novelWriter is a plain text editor designed for writing novels assembled from many smaller text documents. It uses a minimal formatting syntax inspired by Markdown, and adds a meta data syntax for comments, synopsis, and cross-referencing. It's designed to be a simple text editor that allows for easy organisation of text and notes, using human readable text files as storage for robustness.
The project storage is suitable for version control software, and also well suited for file synchronisation tools. All text is saved as plain text files with a meta data header. The core project structure is stored in a single project XML file. Other meta data is primarily saved as JSON files.
The full documentation is available at novelwriter.readthedocs.io.
The full credits are listed in CREDITS.md.
The application is written in Python 3 (3.6+) using Qt5 and PyQt5 (5.3+). It is developed on Linux, but should in principle work fine on other operating systems as well as long as dependencies are met. It is regularly tested on Debian and Ubuntu Linux, Windows, and macOS.
Linux Mint, Ubuntu and Debian
The Releases page has a
.deb package that should install on Mint, Ubuntu and Debian.
Other Operating Systems
For a regular installation, it is recommended that you download one of the minimal zip files from the Releases page or the novelwriter.io website. The documentation has detailed install instructions for Linux, Windows, and macOS. They are pretty straightforward.
Please don't make feature pull requests without first having discussed them with the maintainer. You can make a feature request in the issue tracker, or if the idea isn't fully formed, start a discussion on the discussion page. Please also don't make pull requests to reformat or rewrite existing code unless there is a very good reason for doing so.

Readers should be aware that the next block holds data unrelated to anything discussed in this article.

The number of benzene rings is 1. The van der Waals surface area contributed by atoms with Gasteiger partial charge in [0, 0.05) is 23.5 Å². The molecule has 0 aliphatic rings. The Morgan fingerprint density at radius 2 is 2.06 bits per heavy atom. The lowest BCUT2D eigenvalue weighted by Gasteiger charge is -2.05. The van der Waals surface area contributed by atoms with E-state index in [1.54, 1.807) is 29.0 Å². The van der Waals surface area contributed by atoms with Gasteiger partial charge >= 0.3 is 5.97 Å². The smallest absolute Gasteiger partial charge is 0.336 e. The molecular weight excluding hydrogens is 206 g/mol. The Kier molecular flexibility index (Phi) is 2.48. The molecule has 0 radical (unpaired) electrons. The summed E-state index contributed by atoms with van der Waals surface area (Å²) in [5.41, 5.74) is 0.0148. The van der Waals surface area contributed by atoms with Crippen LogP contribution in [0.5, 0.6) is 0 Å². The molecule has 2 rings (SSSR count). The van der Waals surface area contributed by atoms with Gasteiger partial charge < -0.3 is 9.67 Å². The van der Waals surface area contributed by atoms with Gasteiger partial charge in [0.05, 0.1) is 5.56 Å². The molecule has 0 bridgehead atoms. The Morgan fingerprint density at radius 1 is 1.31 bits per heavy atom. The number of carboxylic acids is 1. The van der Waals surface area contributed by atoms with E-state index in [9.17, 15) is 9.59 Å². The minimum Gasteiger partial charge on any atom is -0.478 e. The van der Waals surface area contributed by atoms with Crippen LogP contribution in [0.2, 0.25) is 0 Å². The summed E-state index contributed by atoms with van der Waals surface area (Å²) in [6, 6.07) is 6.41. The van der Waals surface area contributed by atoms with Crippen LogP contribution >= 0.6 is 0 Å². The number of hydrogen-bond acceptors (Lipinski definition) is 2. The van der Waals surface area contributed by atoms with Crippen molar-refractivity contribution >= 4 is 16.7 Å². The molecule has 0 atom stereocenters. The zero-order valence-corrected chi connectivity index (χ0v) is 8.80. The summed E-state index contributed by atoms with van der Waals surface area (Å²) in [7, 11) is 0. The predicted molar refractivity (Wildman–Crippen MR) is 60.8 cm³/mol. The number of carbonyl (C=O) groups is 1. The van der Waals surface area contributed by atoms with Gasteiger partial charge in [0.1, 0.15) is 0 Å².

Fixes and patches are welcome. Contributions related to packaging and installing novelWriter will also be appreciated, but please make an issue or a discussion topic first. Before contributing any code, please also read the full Contributing Guide.
New translations are always welcome. Please read the additional instructions for further details.
Some key features of novelWriter are listed below. The documentation has a lot more information.
Although novelWriter is a plain text editor, it uses a Markdown-like syntax to allow for a minimal set of formatting that is useful for the specific task of writing novels.
||Prefix||Headings level 1 to 4.|
||Wrapped||Emphasised (italicised) text.|
||Wrapped||Strongly emphasised (bold) text.|
||Prefix||A comment; does not count towards the word count.1|
||Prefix||The following text is parsed as a keyword/value command for meta data.|
||Prefix||The paragraph is indented one tab width from the left.|
||Suffix||The paragraph is indented one tab width from the right.|
||Prefix||The paragraph is right-aligned.|
||Suffix||The paragraph is left-aligned.|
||Wrapped||The paragraph is centred.|
1 If the first word of the comment is
synopsis:, the comment is indexed and treated as